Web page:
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Obama’s strategy for anti-Obama efforts

Some supporters ask if he’s done enough to counter a bestseller.

"The Obama Nation," conservative author Jerome Corsi's latest attack on Democratic presidential hopefuls, was on display at a book store in New York.

Brendan Mcdermid/Reuters

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Two months ago, Barack Obama decided enough was enough. He had just clinched the Democratic presidential nomination, and a reporter asked him about an Internet rumor of a video showing his wife, Michelle, using a derogatory term for white people. Senator Obama was furious. There is no such video, he insisted, and to this day, none has materialized.

Then Obama told his aides: Time to get more aggressive about fighting rumors. The traditional technique of ignoring them, to avoid giving them added life in the media, just doesn’t work in the Internet age. Thus was born, an Obama site dedicated to responding to rumors. Its goal is to give Obama supporters talking points as the charges fly.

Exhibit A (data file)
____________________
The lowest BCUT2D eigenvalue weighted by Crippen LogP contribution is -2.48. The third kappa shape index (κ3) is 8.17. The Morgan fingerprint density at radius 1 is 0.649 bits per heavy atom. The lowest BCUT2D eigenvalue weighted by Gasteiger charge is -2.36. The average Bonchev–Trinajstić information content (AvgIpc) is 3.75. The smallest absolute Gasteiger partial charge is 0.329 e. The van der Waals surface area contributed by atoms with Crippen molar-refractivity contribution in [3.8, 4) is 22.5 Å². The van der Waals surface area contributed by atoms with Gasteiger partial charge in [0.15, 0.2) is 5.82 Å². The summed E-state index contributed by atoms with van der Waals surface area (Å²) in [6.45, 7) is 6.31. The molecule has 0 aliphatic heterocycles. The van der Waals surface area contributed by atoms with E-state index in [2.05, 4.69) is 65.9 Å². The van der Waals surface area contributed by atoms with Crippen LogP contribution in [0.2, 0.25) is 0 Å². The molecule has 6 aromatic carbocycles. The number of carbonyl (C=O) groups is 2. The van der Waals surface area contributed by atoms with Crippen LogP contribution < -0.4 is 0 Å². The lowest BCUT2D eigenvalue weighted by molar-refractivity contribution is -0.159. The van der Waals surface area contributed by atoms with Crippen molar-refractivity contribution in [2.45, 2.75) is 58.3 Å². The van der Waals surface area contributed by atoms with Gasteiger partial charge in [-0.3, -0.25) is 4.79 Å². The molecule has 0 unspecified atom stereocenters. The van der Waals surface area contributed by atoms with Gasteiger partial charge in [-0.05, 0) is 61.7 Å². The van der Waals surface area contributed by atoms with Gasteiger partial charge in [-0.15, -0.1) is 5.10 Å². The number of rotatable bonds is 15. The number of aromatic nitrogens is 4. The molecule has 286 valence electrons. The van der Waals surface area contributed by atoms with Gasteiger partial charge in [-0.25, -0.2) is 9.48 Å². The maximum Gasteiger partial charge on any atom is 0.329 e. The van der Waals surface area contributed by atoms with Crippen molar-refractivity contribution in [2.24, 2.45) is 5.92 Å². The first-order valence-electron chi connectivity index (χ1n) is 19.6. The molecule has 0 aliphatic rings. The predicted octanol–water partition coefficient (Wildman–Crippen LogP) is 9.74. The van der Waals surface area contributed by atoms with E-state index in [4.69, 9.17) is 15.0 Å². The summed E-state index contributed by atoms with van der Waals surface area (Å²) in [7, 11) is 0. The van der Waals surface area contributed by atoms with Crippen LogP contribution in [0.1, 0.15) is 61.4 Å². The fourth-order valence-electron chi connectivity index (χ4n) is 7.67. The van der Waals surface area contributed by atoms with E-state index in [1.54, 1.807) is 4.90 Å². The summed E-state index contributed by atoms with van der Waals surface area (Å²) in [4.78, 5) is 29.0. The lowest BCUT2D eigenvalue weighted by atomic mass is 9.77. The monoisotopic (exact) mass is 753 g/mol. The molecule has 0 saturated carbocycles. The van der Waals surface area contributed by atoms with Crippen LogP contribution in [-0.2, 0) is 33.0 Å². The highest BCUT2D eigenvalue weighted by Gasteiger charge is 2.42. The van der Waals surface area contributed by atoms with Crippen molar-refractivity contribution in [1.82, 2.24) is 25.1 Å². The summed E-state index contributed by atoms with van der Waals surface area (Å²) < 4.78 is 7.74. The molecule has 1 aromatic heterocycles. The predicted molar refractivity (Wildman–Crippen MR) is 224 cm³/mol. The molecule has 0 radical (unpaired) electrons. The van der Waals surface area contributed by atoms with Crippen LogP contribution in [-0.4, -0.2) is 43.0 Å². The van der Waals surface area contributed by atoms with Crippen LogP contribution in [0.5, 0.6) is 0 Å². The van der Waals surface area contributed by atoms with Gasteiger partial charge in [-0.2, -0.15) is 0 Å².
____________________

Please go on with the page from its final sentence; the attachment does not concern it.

Now, the most sensational hit job yet has reached the No. 1 spot on The New York Times bestseller list – “The Obama Nation: Leftist Politics and the Cult of Personality,” by Jerome Corsi – and the Obama campaign has fought back with a 41-page rebuttal posted on the site. But Obama supporters are wondering if the senator is being tough enough. As the book got major play in the mainstream media last week, including a Corsi interview on CNN’s “Larry King Live,” Obama was on vacation, leaving it to surrogates to reply.


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